The Tri-Cities Airport’s record growth in boardings seems to have stalled this year.
But Port of Pasco officials still say the port should be able to afford a $35 million, “once in a generation” renovation of the airport terminal in one phase.
Airport Director Ron Foraker told port commissioners Wednesday that Hanford layoffs, federal budget cuts and fewer flights caused the number of boardings to drop.It’s the first dip in the number of people flying in and out of the Tri-Cities since 2009, Foraker said.
Last year, total boardings reached nearly 331,300. That’s up 1.4 percent from the previous year and an overall jump of 100,000 boardings since 2008.
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At the current pace, the airport should see about 300,000 passengers boarding flights this year, estimated Linda O’Brien, the port’s finance and administration director.Most of the decrease can be attributed to some airlines offering fewer flights, Foraker said.
Direct flights to Los Angeles were canceled in August, and San Francisco, Minneapolis and Denver flights were reduced during the winter months.
All but a Minneapolis flight have resumed, and that flight should be back in May.
Still, port staff say that even if boardings fall to as few as 251,000 this year, there would be enough airport revenue for the airport terminal project.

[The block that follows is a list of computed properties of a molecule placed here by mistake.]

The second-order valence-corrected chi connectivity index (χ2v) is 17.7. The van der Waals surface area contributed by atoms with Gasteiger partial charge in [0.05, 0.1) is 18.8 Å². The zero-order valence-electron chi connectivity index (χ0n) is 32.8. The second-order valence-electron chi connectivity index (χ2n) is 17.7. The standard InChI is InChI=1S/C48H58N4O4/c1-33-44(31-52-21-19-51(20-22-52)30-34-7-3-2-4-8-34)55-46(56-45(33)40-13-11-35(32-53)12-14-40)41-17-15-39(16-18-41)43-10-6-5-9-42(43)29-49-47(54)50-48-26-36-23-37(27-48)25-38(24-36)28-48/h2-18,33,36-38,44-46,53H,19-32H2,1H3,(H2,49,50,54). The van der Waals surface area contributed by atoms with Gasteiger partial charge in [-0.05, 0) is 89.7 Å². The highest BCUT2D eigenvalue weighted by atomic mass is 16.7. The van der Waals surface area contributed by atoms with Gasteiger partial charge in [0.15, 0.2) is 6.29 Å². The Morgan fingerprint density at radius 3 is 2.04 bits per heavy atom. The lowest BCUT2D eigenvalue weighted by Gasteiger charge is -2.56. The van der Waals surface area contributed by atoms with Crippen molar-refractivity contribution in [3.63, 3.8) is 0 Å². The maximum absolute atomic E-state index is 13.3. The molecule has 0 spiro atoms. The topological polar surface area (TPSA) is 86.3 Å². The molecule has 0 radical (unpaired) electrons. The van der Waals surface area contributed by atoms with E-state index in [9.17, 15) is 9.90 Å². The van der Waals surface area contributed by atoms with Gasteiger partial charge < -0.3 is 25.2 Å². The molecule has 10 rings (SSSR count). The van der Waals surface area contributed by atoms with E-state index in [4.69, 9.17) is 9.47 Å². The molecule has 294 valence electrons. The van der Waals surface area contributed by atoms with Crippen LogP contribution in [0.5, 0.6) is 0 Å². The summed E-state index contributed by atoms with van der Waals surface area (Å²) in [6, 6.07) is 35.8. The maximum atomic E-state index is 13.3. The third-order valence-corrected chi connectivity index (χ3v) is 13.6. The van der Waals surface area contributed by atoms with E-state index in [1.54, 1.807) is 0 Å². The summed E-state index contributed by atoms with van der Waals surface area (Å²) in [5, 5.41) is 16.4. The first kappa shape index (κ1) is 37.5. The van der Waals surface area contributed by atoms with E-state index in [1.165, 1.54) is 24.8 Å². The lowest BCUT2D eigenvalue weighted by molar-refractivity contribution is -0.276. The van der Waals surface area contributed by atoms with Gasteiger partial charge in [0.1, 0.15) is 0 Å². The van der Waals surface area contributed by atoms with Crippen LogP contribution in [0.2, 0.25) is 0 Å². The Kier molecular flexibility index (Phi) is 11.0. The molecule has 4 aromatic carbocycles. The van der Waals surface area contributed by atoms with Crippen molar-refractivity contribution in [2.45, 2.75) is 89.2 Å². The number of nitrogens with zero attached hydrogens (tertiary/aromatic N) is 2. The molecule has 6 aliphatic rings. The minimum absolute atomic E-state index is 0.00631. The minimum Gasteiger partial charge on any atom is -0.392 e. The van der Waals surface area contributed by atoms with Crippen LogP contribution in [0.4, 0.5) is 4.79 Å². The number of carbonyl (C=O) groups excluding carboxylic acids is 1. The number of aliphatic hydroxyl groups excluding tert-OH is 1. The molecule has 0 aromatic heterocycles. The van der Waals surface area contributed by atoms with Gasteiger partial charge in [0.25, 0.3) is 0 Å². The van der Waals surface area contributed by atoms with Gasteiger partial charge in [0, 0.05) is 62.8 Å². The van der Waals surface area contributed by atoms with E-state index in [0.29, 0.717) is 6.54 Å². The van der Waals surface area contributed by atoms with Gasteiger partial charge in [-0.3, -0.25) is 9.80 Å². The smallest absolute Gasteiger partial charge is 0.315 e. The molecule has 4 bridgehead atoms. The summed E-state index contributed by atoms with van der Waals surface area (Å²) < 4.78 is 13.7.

The number of boardings affects the amount of airport improvement program money received from the Federal Aviation Administration and the passenger facility charges collected from airline tickets.
“We are still planning on doing the whole project if possible,” O’Brien said.
The proposed conceptual design for the terminal includes moving the staircase and restrooms to the front of the building to open up the area near the security checkpoint. Security, ticketing and baggage areas also would be expanded.
A new concourse beyond the security area would feature a view of the airfield, with gates to the right and left.
Port commissioners want to pay for the entire project using only airport revenue, so that airport users are paying for the improvements instead of taxpayers.
The port would issue a bond for about
$23.7 million, paid back over 20 years using passenger facility charges and other airport revenue.
The other revenue would come from the increased parking fees and from the new customer facility charge that rental car companies are paying, O’Brien said.
Port Executive Director Jim Toomey said the port will likely issue the bonds in the next 12 months. Port staff will continue to monitor boardings and revenues, and the commission could still decide to do the project in phases.
O’Brien said the biggest risk is if the cost of the project ends up higher.
-- Kristi Pihl: 582-1512; firstname.lastname@example.org
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